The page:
Earlier this week Pittsburgh added Matt Diaz to the outfield mix with a two-year, $4.25 million contract and now Jenifer Langosch of MLB.com reports that the Pirates “are trying hard to deal” Ryan Doumit despite general manager Neal Huntington calling him the team’s starting right fielder just a few days ago.
Doumit made 91 of his 111 starts at catcher this year, but Chris Snyder is slated to start behind the plate in 2011 and Doumit was seemingly set to platoon in right field while serving as his backup.
However, according to Langosch the Pirates are aggressively shopping Doumit and “have made it known to other general managers that the club is willing to eat some of his salary.” He’s owed $5.1 million in 2011 and the Pirates also hold 2012 and 2013 team options for a total of $15.5 million.
Not so long ago Doumit was a very promising young catcher with a big bat, but his shaky defense behind the plate hasn’t been as easy to live with while he hit just .251 with a .728 OPS over the past two seasons. He’s a switch-hitter who’s never had much success versus lefties, but a career line of .272/.336/.461 versus righties could make him a decent option if the Pirates foot around half the bill.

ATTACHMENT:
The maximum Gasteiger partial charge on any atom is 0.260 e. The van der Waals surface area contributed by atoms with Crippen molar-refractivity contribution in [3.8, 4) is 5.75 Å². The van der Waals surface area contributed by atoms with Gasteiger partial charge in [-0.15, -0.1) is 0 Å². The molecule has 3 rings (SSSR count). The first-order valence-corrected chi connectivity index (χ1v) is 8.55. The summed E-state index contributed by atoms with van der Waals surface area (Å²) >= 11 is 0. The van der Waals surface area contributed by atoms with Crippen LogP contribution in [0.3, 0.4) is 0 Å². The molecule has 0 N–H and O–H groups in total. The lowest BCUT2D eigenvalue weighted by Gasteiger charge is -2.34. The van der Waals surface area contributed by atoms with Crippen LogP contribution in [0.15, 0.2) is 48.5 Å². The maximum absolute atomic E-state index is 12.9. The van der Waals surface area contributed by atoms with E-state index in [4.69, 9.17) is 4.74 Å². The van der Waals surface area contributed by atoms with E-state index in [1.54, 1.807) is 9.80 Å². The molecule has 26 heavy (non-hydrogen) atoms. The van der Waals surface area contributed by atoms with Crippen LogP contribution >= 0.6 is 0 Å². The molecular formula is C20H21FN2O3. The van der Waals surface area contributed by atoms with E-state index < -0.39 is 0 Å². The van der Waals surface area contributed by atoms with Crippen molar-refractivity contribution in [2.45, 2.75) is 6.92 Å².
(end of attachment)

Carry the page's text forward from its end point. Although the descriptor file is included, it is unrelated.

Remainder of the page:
Former Yankees closer Mariano Rivera deservingly became the first player ever inducted into the Hall of Fame unanimously, receiving votes from all 425 writers who submitted ballots. Previously, the closest players to unanimous induction were Ken Griffey, Jr. (99.32% in 2016), Tom Seaver (98.84% in 1992), Nolan Ryan (98.79% in 1999), Cal Ripken, Jr. (98.53%), Ty Cobb (98.23% in 1936), and George Brett (98.19% in 1999).
Because so many greats were not enshrined in Cooperstown unanimously, many voters in the past argued against other players getting inducted unanimously, withholding their votes for otherwise deserving players. That Griffey — both one of the greatest outfielders of all time and one of the most popular players of all time — wasn’t voted in unanimously in 2016, for example, seemed to signal that no player ever would. Now that Rivera has been, this tired argument about voting unanimity can be laid to rest.
Derek Jeter will appear on the Hall of Fame ballot for the first time next year. He may become the second player ever to be elected unanimously. David Ortiz appears on the 2022 ballot and could be No. 3. Now that Rivera has broken through, these are possibilities whereas before they might not have been.
Another tired argument around Hall of Fame voting concerns whether or not a player is a “first ballot” Hall of Famer. Some voters think getting enshrined in a player’s first year of eligibility is a greater honor than getting in any subsequent year. I’m not sure what it will take to get rid of this argument — other than the electorate getting younger and more open-minded — but at least we have made progress on at least one bad Hall of Fame take.